Although it’s hard to predict the best locations, as that really depends on the type and intensity of the disaster, Dr. says that making a list of nearby hotels is a good start. You should also create a list of veterinary hospitals and kennels in that area.

 

When talking to hotels, find out if they have restrictions regarding the breed, size or number of pets. Even hotels that don’t accept pets might make an exception in case of a disaster, so ask about that, too.

 

Pick an “Emergency Evacuation Town”

 

Even better than just a nearby hotel or pet kennel is a town outside of your evacuation zone that you can reach within an hour or two. This town could serve as home base until the emergency situation dissipates. “Picking a town that you are familiar with is a great idea,” says Dr. Ghneim. 

 

Dr. Ghneim recommends choosing a location that is both outside of the designated evacuation and easy to relocate to quickly. He says, “The distance will depend on the type of disaster—a flood zone or burn zone may be rather small, but a category 4 hurricane may cover hundreds of miles.”

 

Picking an “emergency town” is especially helpful for disasters that have some kind of warning or regular pattern, says Richer Campo. “Look at what areas are historically safer and start looking for housing options in those areas,” she says. “Have that list as part of your disaster kit, so when a disaster is predicted, you can start making reservations.”

 

Ask Family and Friends for Help

 

It doesn’t hurt to ask relatives or friends if they could serve as an emergency shelter in the case of a disaster.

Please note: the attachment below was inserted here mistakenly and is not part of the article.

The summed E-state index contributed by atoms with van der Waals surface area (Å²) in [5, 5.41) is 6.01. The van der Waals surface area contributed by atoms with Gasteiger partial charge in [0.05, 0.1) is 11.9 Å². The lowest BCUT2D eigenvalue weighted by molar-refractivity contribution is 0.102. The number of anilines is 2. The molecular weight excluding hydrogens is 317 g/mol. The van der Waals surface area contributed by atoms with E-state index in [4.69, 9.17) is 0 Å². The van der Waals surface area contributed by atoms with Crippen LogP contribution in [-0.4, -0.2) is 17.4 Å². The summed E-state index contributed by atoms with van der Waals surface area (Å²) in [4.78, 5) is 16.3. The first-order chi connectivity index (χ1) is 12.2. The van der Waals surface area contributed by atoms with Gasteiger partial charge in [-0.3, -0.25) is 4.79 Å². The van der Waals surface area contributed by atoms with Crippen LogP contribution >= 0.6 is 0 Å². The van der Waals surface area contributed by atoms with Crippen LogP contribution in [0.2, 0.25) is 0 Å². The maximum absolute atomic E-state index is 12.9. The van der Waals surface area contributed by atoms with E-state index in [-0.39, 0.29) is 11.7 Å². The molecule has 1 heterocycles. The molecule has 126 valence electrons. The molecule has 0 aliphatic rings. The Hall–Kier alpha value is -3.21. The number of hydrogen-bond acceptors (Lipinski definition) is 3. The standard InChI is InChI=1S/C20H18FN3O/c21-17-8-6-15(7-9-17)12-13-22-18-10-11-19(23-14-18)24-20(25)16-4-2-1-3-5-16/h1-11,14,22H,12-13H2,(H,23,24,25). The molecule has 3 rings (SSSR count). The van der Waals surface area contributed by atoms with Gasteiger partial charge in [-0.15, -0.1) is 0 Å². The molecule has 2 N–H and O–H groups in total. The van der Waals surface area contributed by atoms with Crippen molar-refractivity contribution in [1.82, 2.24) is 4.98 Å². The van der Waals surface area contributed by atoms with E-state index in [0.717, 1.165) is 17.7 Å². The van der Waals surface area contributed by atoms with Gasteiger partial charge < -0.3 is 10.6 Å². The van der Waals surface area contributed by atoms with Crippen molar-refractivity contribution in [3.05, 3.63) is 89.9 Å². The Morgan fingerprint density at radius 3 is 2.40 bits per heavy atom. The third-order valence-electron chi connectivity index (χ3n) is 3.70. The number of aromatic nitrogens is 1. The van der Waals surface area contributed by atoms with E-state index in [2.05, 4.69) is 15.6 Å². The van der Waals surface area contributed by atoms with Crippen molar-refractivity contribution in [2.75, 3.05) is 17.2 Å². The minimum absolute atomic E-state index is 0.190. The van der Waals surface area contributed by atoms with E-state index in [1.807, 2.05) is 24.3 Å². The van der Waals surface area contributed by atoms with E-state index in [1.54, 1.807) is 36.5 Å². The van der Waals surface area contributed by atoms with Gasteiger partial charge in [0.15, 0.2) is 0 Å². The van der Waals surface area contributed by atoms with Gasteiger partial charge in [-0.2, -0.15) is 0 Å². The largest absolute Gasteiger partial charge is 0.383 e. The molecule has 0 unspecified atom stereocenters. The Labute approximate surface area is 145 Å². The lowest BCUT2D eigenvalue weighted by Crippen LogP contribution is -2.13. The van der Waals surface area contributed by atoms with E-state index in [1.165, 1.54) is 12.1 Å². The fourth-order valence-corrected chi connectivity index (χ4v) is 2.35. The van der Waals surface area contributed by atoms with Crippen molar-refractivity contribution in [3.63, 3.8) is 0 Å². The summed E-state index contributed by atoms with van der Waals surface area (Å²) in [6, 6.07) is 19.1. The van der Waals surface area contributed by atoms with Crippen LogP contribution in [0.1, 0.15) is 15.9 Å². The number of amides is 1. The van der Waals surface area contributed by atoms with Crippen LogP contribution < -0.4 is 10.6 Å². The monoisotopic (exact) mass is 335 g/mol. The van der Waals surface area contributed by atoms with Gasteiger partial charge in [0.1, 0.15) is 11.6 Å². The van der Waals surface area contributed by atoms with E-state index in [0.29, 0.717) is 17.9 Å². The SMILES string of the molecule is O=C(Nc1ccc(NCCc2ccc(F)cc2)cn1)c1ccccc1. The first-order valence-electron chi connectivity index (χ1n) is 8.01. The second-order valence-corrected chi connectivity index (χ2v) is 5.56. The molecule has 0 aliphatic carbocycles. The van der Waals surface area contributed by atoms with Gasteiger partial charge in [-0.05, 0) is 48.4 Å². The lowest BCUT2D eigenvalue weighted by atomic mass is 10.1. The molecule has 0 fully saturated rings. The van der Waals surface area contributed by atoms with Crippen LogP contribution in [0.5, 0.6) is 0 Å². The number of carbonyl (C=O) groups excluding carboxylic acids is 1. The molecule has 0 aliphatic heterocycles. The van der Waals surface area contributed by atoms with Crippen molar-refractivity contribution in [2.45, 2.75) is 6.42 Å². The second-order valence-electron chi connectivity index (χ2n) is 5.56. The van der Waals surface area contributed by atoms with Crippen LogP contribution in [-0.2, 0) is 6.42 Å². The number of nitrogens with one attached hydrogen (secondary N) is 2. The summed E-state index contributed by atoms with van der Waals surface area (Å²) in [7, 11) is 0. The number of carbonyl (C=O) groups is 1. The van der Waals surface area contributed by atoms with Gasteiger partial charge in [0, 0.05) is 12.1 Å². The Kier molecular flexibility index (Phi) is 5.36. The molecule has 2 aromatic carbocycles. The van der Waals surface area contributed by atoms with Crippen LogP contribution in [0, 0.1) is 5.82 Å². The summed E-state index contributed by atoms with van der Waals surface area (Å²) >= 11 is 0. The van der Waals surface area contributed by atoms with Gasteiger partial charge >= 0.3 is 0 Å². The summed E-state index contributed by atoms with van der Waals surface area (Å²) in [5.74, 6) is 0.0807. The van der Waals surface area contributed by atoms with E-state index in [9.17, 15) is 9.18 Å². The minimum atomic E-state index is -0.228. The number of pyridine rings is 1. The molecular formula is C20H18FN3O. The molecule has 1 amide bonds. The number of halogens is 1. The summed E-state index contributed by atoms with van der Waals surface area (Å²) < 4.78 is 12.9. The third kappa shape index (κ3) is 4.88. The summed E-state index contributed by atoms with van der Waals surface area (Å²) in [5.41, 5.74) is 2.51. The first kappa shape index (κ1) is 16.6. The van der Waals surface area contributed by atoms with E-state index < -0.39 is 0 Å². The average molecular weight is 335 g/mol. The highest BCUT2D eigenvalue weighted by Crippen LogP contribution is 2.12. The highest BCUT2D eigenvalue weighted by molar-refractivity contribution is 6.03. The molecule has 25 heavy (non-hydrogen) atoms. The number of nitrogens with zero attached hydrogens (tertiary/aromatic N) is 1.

Even if they can’t host you for a long period of time, maybe they could take you in for one night before you continue on to your destination. You should talk with them in advance to create a plan instead of just springing it on them during an actual emergency.

 

“Communication and planning are important when handling where you will go in an emergency, whether it’s short-term or long-term,” says Dr. Jim Carlson, DVM of Riverside Animal Clinic. “If you are thinking of staying with family and friends, you should discuss their level of comfort with your animals.”

 

Keep Paperwork Handy and Ready to Go

 

If you need to evacuate with your pets, any place that takes your pet in (from a hotel to a pet-friendly shelter) will ask for at least the basic paperwork before you can check in.

 

“It’s likely that a kennel, extended-stay hotel or airline will ask for proof of vaccination and possibly a negative intestinal parasite screen,” says Dr. Carlson.  

 

Your vaccine records should include proof that your pet has been inoculated with all of their core vaccines, like rabies, distemper/parvovirus and Bordetella (kennel cough), Dr. Ghneim says.   

 

You should be sure to have multiple forms of your pet’s vaccination and health paperwork. You can keep physical copies in a go-to binder and digital copies in your email and on your phone, says Dr. Carlson. “In addition to vaccination and health papers, don’t forget pet identification information: microchip number, photos and a collar with your name and contact information on it.”  

 

By: Diana Bocco

Featured Image: iStock.com/Lightspruch